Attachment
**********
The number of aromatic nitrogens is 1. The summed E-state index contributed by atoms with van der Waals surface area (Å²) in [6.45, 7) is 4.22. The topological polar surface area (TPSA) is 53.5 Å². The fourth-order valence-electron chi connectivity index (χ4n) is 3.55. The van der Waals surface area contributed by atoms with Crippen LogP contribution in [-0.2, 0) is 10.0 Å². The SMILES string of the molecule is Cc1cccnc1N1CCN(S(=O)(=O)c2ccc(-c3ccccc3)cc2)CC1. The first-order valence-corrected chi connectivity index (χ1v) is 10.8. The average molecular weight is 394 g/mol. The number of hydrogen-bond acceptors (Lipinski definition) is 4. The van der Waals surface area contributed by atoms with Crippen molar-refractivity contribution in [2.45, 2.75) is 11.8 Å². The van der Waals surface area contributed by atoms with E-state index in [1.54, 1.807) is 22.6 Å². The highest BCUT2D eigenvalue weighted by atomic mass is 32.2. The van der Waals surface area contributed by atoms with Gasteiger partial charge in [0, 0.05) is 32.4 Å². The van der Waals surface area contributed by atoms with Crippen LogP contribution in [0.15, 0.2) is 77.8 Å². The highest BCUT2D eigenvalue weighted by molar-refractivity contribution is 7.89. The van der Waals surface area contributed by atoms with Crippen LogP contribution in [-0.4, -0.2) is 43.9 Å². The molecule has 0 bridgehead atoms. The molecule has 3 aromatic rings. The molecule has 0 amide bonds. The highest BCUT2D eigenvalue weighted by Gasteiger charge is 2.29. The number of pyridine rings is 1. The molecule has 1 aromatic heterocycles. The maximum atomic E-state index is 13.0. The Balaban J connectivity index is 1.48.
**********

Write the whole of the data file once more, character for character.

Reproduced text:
The number of aromatic nitrogens is 1. The summed E-state index contributed by atoms with van der Waals surface area (Å²) in [6.45, 7) is 4.22. The topological polar surface area (TPSA) is 53.5 Å². The fourth-order valence-electron chi connectivity index (χ4n) is 3.55. The van der Waals surface area contributed by atoms with Crippen LogP contribution in [-0.2, 0) is 10.0 Å². The SMILES string of the molecule is Cc1cccnc1N1CCN(S(=O)(=O)c2ccc(-c3ccccc3)cc2)CC1. The first-order valence-corrected chi connectivity index (χ1v) is 10.8. The average molecular weight is 394 g/mol. The number of hydrogen-bond acceptors (Lipinski definition) is 4. The van der Waals surface area contributed by atoms with Crippen molar-refractivity contribution in [2.45, 2.75) is 11.8 Å². The van der Waals surface area contributed by atoms with E-state index in [1.54, 1.807) is 22.6 Å². The highest BCUT2D eigenvalue weighted by atomic mass is 32.2. The van der Waals surface area contributed by atoms with Gasteiger partial charge in [0, 0.05) is 32.4 Å². The van der Waals surface area contributed by atoms with Crippen LogP contribution in [0.15, 0.2) is 77.8 Å². The highest BCUT2D eigenvalue weighted by molar-refractivity contribution is 7.89. The van der Waals surface area contributed by atoms with Crippen LogP contribution in [-0.4, -0.2) is 43.9 Å². The molecule has 0 bridgehead atoms. The molecule has 3 aromatic rings. The molecule has 0 amide bonds. The highest BCUT2D eigenvalue weighted by Gasteiger charge is 2.29. The number of pyridine rings is 1. The molecule has 1 aromatic heterocycles. The maximum atomic E-state index is 13.0. The Balaban J connectivity index is 1.48.